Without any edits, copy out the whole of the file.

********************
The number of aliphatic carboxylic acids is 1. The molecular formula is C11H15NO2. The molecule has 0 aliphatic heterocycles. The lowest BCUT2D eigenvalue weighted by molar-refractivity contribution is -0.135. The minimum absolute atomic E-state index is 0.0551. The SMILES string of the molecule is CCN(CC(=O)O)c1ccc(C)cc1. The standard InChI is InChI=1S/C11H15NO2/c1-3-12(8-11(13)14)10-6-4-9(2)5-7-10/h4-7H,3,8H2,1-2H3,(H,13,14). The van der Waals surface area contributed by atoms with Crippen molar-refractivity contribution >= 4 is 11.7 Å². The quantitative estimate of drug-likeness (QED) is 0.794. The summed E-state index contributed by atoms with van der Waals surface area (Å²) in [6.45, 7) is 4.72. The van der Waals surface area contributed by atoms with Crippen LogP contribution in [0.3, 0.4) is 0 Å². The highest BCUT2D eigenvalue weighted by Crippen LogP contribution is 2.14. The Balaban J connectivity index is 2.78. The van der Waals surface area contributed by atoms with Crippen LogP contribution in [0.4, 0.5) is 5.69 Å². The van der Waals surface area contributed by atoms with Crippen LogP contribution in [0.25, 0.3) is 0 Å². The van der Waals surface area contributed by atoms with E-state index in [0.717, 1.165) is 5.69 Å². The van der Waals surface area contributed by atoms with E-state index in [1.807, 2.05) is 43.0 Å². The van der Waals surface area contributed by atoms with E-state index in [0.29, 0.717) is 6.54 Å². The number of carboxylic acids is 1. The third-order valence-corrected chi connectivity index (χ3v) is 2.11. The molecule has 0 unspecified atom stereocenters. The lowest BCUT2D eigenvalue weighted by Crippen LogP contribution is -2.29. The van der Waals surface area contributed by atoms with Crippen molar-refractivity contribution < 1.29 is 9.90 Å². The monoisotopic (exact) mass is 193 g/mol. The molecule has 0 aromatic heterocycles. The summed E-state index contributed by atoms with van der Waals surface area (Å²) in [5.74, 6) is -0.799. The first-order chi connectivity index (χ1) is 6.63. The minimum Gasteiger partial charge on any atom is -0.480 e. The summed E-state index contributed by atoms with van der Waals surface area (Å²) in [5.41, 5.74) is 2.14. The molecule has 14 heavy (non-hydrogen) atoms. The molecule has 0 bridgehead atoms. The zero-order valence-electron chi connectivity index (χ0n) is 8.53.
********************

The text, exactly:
The number of aliphatic carboxylic acids is 1. The molecular formula is C11H15NO2. The molecule has 0 aliphatic heterocycles. The lowest BCUT2D eigenvalue weighted by molar-refractivity contribution is -0.135. The minimum absolute atomic E-state index is 0.0551. The SMILES string of the molecule is CCN(CC(=O)O)c1ccc(C)cc1. The standard InChI is InChI=1S/C11H15NO2/c1-3-12(8-11(13)14)10-6-4-9(2)5-7-10/h4-7H,3,8H2,1-2H3,(H,13,14). The van der Waals surface area contributed by atoms with Crippen molar-refractivity contribution >= 4 is 11.7 Å². The quantitative estimate of drug-likeness (QED) is 0.794. The summed E-state index contributed by atoms with van der Waals surface area (Å²) in [6.45, 7) is 4.72. The van der Waals surface area contributed by atoms with Crippen LogP contribution in [0.3, 0.4) is 0 Å². The highest BCUT2D eigenvalue weighted by Crippen LogP contribution is 2.14. The Balaban J connectivity index is 2.78. The van der Waals surface area contributed by atoms with Crippen LogP contribution in [0.4, 0.5) is 5.69 Å². The van der Waals surface area contributed by atoms with Crippen LogP contribution in [0.25, 0.3) is 0 Å². The van der Waals surface area contributed by atoms with E-state index in [0.717, 1.165) is 5.69 Å². The van der Waals surface area contributed by atoms with E-state index in [1.807, 2.05) is 43.0 Å². The van der Waals surface area contributed by atoms with E-state index in [0.29, 0.717) is 6.54 Å². The number of carboxylic acids is 1. The third-order valence-corrected chi connectivity index (χ3v) is 2.11. The molecule has 0 unspecified atom stereocenters. The lowest BCUT2D eigenvalue weighted by Crippen LogP contribution is -2.29. The van der Waals surface area contributed by atoms with Crippen molar-refractivity contribution < 1.29 is 9.90 Å². The monoisotopic (exact) mass is 193 g/mol. The molecule has 0 aromatic heterocycles. The summed E-state index contributed by atoms with van der Waals surface area (Å²) in [5.74, 6) is -0.799. The first-order chi connectivity index (χ1) is 6.63. The minimum Gasteiger partial charge on any atom is -0.480 e. The summed E-state index contributed by atoms with van der Waals surface area (Å²) in [5.41, 5.74) is 2.14. The molecule has 14 heavy (non-hydrogen) atoms. The molecule has 0 bridgehead atoms. The zero-order valence-electron chi connectivity index (χ0n) is 8.53.